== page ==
Nov. 18 — City officials on Monday unveiled a modernization plan for Los Angeles International Airport that would cost an estimated $5 billion to $7 billion and pay homage to the Pacific Ocean.
Plans call for a dramatic remodeling of the Tom Bradley International Terminal and a new Midfield Satellite Concourse, resulting in the addition of 32 new airline gates capable of accommodating newer, wide-bodied jetliners.
"Today marks a major milestone in our effort to modernize this hub of the region's transportation system and to restore its status as an international gateway during a challenging era of aviation," Los Angeles Mayor Antonio Villaraigosa said during a news conference at LAX.
"It's an eye-opening vision," he said. "It's truly a vision to behold, representing the best of Los Angeles."
The first phase, set for completion in mid-2013, calls for remodeling the Bradley terminal and building six new aircraft gates capable of handling super-jumbo jets, such as the Airbus A380 and the Boeing 787 Dreamliner. By 2012, LAX is expected to serve more A380 flights than any other airport in North America.
Plans also call for building a new passenger processing center, several taxiways and a people mover tram that winds its way around the entire airport.
While a timeline remains unclear, construction of the proposed Midfield Satellite Concourse would begin sometime after the Bradley project, according to airport officials.
"We are finally one step closer to realizing our dream of making Los Angeles, once again, the home of a world-class international airport, an airport that not only meets the needs of the airlines, but exceeds the expectations of air travelers," said Los Angeles City Councilwoman Janice Hahn, who chairs the council committee that oversees LAX.
The proposed exterior design celebrates the airport's proximity to the beach. Curved stainless steel panels give the appearance of waves lapping at the terminal's rooftop. Large windows and skylights allow natural sunlight to pour into the passenger walkways.
Tall, white parabolic arches — similar to those of the iconic Theme Building — are incorporated into a two-level bridge connecting the Bradley terminal to the new midfield terminal. Travelers can opt to ride a train on the bridge's lower level, or stroll along an automated pedestrian walkway on the upper level. Viewing lounges at each end of the bridge provide views of downtown, the Santa Monica Mountains and the Pacific Ocean.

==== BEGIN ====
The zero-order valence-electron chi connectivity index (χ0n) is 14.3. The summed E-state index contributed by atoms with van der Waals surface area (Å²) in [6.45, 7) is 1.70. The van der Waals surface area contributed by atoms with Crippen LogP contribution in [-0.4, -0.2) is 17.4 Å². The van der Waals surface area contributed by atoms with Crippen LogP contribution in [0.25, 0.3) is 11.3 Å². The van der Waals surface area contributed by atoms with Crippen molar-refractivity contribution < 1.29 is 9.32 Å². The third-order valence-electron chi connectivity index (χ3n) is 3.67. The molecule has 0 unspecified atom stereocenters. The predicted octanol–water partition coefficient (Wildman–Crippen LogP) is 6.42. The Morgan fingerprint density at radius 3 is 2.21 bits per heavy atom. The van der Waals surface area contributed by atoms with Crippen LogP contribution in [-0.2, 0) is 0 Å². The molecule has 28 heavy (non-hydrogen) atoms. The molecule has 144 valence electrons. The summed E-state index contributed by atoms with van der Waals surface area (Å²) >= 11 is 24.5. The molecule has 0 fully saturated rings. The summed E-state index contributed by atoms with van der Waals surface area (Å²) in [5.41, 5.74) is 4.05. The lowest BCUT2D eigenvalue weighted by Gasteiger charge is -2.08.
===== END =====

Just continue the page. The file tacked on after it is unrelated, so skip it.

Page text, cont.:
The modernistic, beach- themed concept was based on comments gathered during a series of community meetings, according to Denver-based architect Curtis Fentress, who was awarded a $41.5million, three-year design contract earlier this year.
"One of the things people really wanted was a modern building, they wanted an experience for the passenger that would be dramatic and exciting, something that people would go home and tell their friends about," Fentress said. "They wanted it to be emblematic of L.A."
The city of Los Angeles has spent more than $250 million over the past 15 years developing airport modernization plans backed by Villaraigosa and two of his predecessors. Construction of the Bradley terminal and the second-level roadway were the last major changes made at LAX, completed just before the 1984 Summer Olympics were held in Los Angeles.
Airport and city officials said they remain optimistic about completing the Bradley terminal renovations within a tight, self-imposed five-year deadline.
The national recession has forced other airports across the country to scale back, postpone or completely scrub similar capital improvement projects. The project also comes as fewer travelers are passing through LAX.
The airport served nearly 68 million passengers at its peak in 2000, but is projected to handle about 59 million by the end of this year — the lowest level in 12 years.
If the airport isn't quickly modernized, then international carriers might move flights to other airports, resulting in more passenger losses and a potential hit to the regional economy, said Samuel Garrison, vice president of public policy for the Los Angeles Area Chamber of Commerce.
"This is absolutely vital to ensuring Los Angeles' position as a world-class destination and a global economic leader," Garrison said. "We don't really have any options if we want to keep flights and money coming in, so making sure this is done the right way is going to be a win for the entire region."